Nigeria accounts for 20 per cent of the world’s maternal deaths, despite its population making up just 2.6 per cent of the global population © Afolabi Sotunde/Reuters
Nigeria urgently needs to overhaul its health system if it is to reduce an exceptionally high burden of disease that is hampering the country’s development, according to a report by a group of global health experts.
Nigeria, Africa’s most populous country, has some of the world’s worst health statistics, according to Ibrahim Abubakar, dean of University College London’s faculty of population health sciences and chair of the Lancet Commission that published the report.
The commission makes the case that health lies at the core of national legitimacy and that, without it, the foundations of democratic government are shaken in a country that boasts Africa’s largest economy and is home to about one in five people on the continent.
Nigeria inherited a defective health system from the British colonial period, according to the report. But since independence in 1960, successive governments have failed to “re-establish a social contract, including an underlying ethos and expectation of the government’s duty to provide health-creating conditions”.
Nigeria, which is projected to become the world’s third-most populous country by 2050 with 400mn people, has an average life expectancy of 54, the fifth lowest in the world. Ghanaians, who have a similar standard of living, live 10 years longer.
It accounts for 20 per cent of the world’s maternal deaths — those in or shortly after childbirth — despite the fact that its population of 206mn makes up just 2.6 per cent of the global population.
Such is the “near-absence” of records that only one in 10 deaths is registered, creating a paucity of data that makes it impossible to take rational decisions about healthcare priorities, states the report, one of the most comprehensive studies of Nigeria’s healthcare system in recent years. It calls for the digitalisation of mostly paper-based records as a priority.
The report recommends that the Nigerian government pays for health insurance coverage for 83mn of the country’s poorest people © Audu Marte/AFP/Getty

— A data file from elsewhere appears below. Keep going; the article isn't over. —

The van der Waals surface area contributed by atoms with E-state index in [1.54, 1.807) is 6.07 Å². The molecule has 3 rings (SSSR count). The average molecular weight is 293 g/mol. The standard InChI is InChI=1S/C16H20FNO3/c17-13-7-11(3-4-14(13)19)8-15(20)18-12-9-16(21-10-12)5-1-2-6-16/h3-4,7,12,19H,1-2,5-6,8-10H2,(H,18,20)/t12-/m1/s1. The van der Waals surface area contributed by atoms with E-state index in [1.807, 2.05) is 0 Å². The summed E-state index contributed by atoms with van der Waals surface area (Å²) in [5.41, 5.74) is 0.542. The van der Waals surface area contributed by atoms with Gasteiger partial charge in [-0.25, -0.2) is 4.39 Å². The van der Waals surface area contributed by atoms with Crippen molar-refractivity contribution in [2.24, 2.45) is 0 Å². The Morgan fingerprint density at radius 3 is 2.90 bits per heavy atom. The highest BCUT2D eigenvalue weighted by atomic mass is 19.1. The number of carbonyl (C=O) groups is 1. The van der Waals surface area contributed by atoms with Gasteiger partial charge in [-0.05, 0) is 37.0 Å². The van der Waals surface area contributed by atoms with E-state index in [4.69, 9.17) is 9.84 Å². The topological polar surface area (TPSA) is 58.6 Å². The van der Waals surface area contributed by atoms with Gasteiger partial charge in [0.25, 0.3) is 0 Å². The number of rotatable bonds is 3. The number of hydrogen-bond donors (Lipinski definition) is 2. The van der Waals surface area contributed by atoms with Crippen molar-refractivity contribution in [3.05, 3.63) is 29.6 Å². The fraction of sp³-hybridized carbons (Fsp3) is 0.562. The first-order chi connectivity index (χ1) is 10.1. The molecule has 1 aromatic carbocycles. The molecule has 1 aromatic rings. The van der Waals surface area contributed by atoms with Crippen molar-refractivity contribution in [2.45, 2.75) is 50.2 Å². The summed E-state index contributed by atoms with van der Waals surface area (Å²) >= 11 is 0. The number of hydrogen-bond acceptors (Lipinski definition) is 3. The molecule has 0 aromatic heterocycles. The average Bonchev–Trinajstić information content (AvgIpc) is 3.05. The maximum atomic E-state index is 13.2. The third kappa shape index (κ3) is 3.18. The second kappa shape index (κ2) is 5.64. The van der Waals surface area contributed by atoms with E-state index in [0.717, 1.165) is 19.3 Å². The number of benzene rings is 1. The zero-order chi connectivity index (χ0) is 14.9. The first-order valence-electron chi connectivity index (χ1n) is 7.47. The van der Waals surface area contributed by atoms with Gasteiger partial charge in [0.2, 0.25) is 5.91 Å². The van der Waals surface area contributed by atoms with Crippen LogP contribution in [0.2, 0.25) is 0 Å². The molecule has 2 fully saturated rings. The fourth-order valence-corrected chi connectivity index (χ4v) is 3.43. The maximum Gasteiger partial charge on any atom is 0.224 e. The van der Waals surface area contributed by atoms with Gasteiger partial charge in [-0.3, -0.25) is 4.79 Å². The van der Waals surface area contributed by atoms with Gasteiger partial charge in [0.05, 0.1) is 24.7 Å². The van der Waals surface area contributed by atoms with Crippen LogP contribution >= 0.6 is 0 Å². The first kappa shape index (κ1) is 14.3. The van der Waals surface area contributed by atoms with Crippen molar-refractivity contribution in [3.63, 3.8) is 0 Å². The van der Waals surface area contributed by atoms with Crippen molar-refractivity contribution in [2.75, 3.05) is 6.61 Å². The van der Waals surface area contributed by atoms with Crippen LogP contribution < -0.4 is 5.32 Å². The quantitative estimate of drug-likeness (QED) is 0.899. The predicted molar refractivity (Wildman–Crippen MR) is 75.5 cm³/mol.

“There’s no shortage of areas where Nigeria is the worst in the world,” said Abubakar, a professor of infectious disease epidemiology at UCL.
The report, released in Abuja on Wednesday, was funded by the Bill & Melinda Gates Foundation but all the commissioners were Nigerians based at home and abroad.
Despite highlighting shortcomings in the health system, the commission argues that an overhaul of the system is feasible and affordable.
It recommends that the Nigerian government pays for health insurance coverage for 83mn of the country’s poorest people. Most Nigerians pay for healthcare out of their own pockets, it says, meaning that treatable diseases can have a catastrophic impact on a family’s finances.
Universal healthcare coverage is not impossible, the report suggests. “Countries with systems comparable with Nigeria’s, such as Ethiopia and Indonesia, have planned or implemented ambitious programmes to deliver health insurance coverage.”
The report stated that its recommendations could be partly funded by shifting costly petroleum subsidies, which it estimated at N1.5tn ($3.6bn) a year, into healthcare. It called on the government to “establish legally ringfenced pre-determined health budgets outside of the [four-year] electoral cycle . . . to ensure sustainable funding and strategic planning”.
Nigeria spends 4 per cent of gross domestic product on health, below the minimum 5 per cent recommended by the World Health Organization. The report recommends a substantial increase.
Another of the report’s recommendations is to shift the focus of healthcare from what it calls “a dysfunctional focus on curative care” to prevention by improving access to adequate sanitation and clean water, and tackling air pollution.
“This report provides a number of excellent recommendations, some of which are already being implemented but many of which we will carefully consider,” said Yemi Osinbajo, Nigeria’s vice-president, who chairs a recently convened committee looking at health reforms.